One of Birmingham’s best-known manufacturers is on course to smash the £7m barrier for the first time in its 50-year history…and all because of an advert in the local newspaper.
Barkley Plastics, a plastic injection and toolmaking specialist, is celebrating the landmark anniversary in style after bringing a number of new automotive contracts home and launching its own line of PVC floor tiles called ‘Plasfloor’.
More than £600,000 has been added to turnover in the last twelve months, with 8 new jobs created taking the total workforce to 112, three of whom are currently completing their apprenticeships.
That is a far cry from when John Barkley used the local newspaper to attract four toolmakers – Bob Chittleborough, Bob Fisher, Maurice Harwood and Tony Challinor – to start his own plastics firm supplying into nearby automotive suppliers.
The quartet initially kept their day jobs at Lucas, choosing to work the evening at ‘John Barkley Plastics’, before a surge in demand from Mini, Rolls-Royce and Lucas themselves made them all take the plunge and go full-time.
“We’ve certainly come a long way since we first started in Balsall Heath in 1965,” explained Mark Harwood, the current Managing Director and son of one of the original four.
“The name Barkley Plastics is now recognised throughout industry for its world class quality in injection moulding and toolmaking and we currently supply components that are used in domestic goods, innovative locking devices and for car makers including BMW, McLaren and Jaguar Land Rover.
“Just last year, we hit the headlines for supplying 20,000 plastic baubles to the world’s largest chandelier used at the Winter Olympics in Sochi.”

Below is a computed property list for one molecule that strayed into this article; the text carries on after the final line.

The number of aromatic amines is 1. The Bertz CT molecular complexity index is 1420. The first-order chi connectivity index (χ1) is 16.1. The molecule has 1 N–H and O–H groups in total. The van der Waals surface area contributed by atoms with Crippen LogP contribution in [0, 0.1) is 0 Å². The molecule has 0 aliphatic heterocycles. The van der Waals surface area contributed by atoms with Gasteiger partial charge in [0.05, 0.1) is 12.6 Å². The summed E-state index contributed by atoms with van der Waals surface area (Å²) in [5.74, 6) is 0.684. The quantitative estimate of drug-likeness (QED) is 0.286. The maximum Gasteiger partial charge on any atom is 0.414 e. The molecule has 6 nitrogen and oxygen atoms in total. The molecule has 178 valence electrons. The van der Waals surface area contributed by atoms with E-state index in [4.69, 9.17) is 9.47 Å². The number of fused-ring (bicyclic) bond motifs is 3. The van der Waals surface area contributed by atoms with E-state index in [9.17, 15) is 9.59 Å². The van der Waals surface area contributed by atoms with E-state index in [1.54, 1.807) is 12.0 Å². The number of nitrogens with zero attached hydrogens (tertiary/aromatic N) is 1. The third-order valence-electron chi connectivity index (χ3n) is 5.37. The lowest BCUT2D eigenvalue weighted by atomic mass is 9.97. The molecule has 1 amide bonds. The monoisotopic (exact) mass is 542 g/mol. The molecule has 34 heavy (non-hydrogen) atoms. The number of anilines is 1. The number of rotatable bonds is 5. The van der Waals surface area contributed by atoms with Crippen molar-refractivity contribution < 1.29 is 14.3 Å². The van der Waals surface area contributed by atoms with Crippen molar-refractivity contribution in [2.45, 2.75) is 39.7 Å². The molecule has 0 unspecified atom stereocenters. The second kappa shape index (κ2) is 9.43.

He continued: “It’s fantastic that we are on course to hit a record £7m turnover in 2015, a great way to mark the efforts of every member of staff that has contributed to 50 years of manufacturing.”
Barkley Plastics’ five decades in business have certainly been eventful, covering the automotive boom of the 70s and MG Rover going under to the global recession of 2009 and the new reshoring phenomenon that is currently taking place.
During that time, the company moved to its current Highgate premises in 1968 and, many incarnations and investment decisions later, now boasts an 85,000 sq ft facility full of plastic injection moulding machinery and a dedicated toolroom that is working 24-hours to keep up with demand.
The factory has seen some famous products go through its shopfloor, including the iconic 70s ‘Homepride Flour Men’, the Big Yellow Teapot for bluebird toys, paintball products, skateboard wheels and parts for the Raleigh bike.
Automotive continues to play a major part in turnover, with flashing beacons and interior components still made for many car makers, not to mention door handles for JLR and rear lamp components for Nissan. A current speciality is light guides, which are now being introduced in many new cars to create ambient lighting.
“Our people have been vital to our success, with many being with us for long periods of time. In fact, the longest serving member of staff is David Challinor, who is also one of the sons of the original four and spent 43 years working on our tools. Only this year, we also saw one of our directors – Maurice Cassidy – retire after 35 years of hard work and fantastic service,” continued Mark.
“There’s a lot of special events planned for the course of the year, including a party for current and former employees and installation of our largest ever plastic injection moulding machine. The 650 tonne Negri Bossi gives us the opportunity to produce larger components and go after contracts in markets we’ve never looked at before.”
Another milestone in Barkley’s history has been its involvement in the Midlands Assembly Network (MAN), a group of nine sub-contract manufacturers that work together to win work at home and abroad.
The company was a founder member of the unique collective and has benefitted hugely from sharing best practice, learning about new processes and collaborating on apprentice training programmes.
It is currently working with other MAN companies to bring two innovative locking devices to market in Loqski and Guardfreight. The latter has just had its global launch and is promising to help reduce the $80bn lost cargo issue.
Mark concluded: “Who would have thought that a little job advert in the local paper would have turned into a successful 21st century manufacturing operation. The key now is to plan ahead and how we are going to make the most of the next 50 years.”